After reading Judge Richard Goldstone’s remarkable piece in the Washington Post today, it’s a further reminder of just how impossible it is to tell any story of Israelis and Palestinians without chasing narratives that inevitably end up colliding.
“Miral” is just such a collision.
Based on the autobiographical novel by Rula Jebreal, the Washington, D.C. premiere of “Miral” included a discussion afterward with the film’s director, as well as Ms. Jebreal, who also wrote the screenplay. Schnabel and Jebreal are partners in life, as in art. Amjad Atallah and Daniel Levy of New America Foundation were the hosts, with an educated foreign policy audience keyed in to what was happening on the screen.
Ms. Jebreal said she has “no resentments” of the First Intifada, but she’s now 37 and wants to know just how long this will have to go on without a resolution. Daniel Levy answered her when he said that “since Oslo we’ve gone back” and it’s come to the point that “hearing the other narrative has an illegality to it.”
Jebreal’s story, which is “Miral,” is compelling and heartbreaking. She is a brilliant, compelling and a deeply passionate woman about peace. At one point Schnabel made a comment that he’d like to see Jebreal sit across from PM Bibi Netanyahu and interview him instead of Piers Morgan, which would be something to see.
The accusations that the film is pro-Palestinian or anti-Israel mystify me, because that’s not what I saw at all. As with all of Mr. Schnabel’s films, “Basquiat,” “Before Night Falls,” both of which I’ve seen (“The Diving Bell and the Butterfly” I have not), he easily maintains his “It’s not Hollywood, it’s an abstraction” quality, to quote the director, while infusing the characters with heart so that empathy is easily felt.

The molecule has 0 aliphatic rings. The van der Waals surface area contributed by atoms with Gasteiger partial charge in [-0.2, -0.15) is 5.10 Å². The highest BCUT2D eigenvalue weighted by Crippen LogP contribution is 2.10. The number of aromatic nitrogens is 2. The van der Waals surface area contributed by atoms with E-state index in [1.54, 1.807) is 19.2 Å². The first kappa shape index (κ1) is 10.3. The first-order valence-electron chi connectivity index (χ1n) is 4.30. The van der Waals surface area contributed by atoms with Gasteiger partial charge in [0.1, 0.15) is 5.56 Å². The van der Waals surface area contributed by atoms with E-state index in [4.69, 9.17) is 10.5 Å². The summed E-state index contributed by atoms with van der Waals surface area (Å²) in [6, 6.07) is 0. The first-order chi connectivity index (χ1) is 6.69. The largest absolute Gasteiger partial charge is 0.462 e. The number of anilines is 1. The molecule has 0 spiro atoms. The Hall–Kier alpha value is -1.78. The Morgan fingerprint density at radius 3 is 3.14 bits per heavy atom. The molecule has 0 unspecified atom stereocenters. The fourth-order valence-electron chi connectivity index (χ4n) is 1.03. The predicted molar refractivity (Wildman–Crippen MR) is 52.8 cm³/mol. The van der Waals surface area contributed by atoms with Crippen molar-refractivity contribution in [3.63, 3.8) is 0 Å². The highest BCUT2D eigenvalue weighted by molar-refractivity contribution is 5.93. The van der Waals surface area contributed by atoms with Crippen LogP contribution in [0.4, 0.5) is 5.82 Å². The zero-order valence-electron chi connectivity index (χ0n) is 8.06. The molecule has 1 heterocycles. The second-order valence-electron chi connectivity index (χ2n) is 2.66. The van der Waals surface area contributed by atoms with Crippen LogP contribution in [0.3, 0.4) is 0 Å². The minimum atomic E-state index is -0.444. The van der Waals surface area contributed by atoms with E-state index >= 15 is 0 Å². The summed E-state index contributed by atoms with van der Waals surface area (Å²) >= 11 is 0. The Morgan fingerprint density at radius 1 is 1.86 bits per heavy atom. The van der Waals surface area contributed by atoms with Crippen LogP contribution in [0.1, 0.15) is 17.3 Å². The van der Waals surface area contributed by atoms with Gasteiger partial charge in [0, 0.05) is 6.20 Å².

“If you empathize with the characters the movie does its job,” was the bar Schnabel set for his film, which I believe he reached. When he admits that “you’re watching one kind of movie, then you see another scene and you ask ‘what the hell is happening here?'”, it is the best description of “Miral” that no movie reviewer can replicate. The film is a complicated collage of events that begins in 1947 and goes through Oslo, but does so in a compilation of quick abstractions.
The first large section of the story is the preamble to Miral’s entrance, played by Freida Pinto of “Slumdog Millionaire.” It quickly skims Israel’s creation, introduces Willem Defoe as a token American serviceman, though he has no purpose in the film, which Schnabel admits, but like Vanessa Redgrave’s cameo, both actors are present to give support for Schnabel’s efforts at telling this Palestinian story, which is simultaneously one of an Israeli, something people often aren’t able to digest. It’s Regrave’s known Palestinian support that likely helped inflame some against “Miral,” but it’s hard not to honor artists who want to be part of such an endeavor when many big Hollywood names wouldn’t be caught near the subject for fear of ruining their image. Schnabel noted this after the film.
Of the women who come before Miral in the film, the famous Palestinian icon and heroine Hind al-Husseini deserved much more weight in the screenplay, which is one of the problems from the start, as Jebreal’s talent for fleshing out the female characters is weak and is often put second to scripted political messaging.
ONE COLD DAY in April 1948, 31-year-old Hind al-Husseini happened upon a group of 55 young children outside the Holy Sepulchre church in Jerusalem’s Old City. They had been dumped in the Old City and wandered near the church after having survived”“and been orphaned by”“a massacre in their village on the outskirts of Jerusalem, Deir Yassin, by members of the Irgun and the Stern Gang.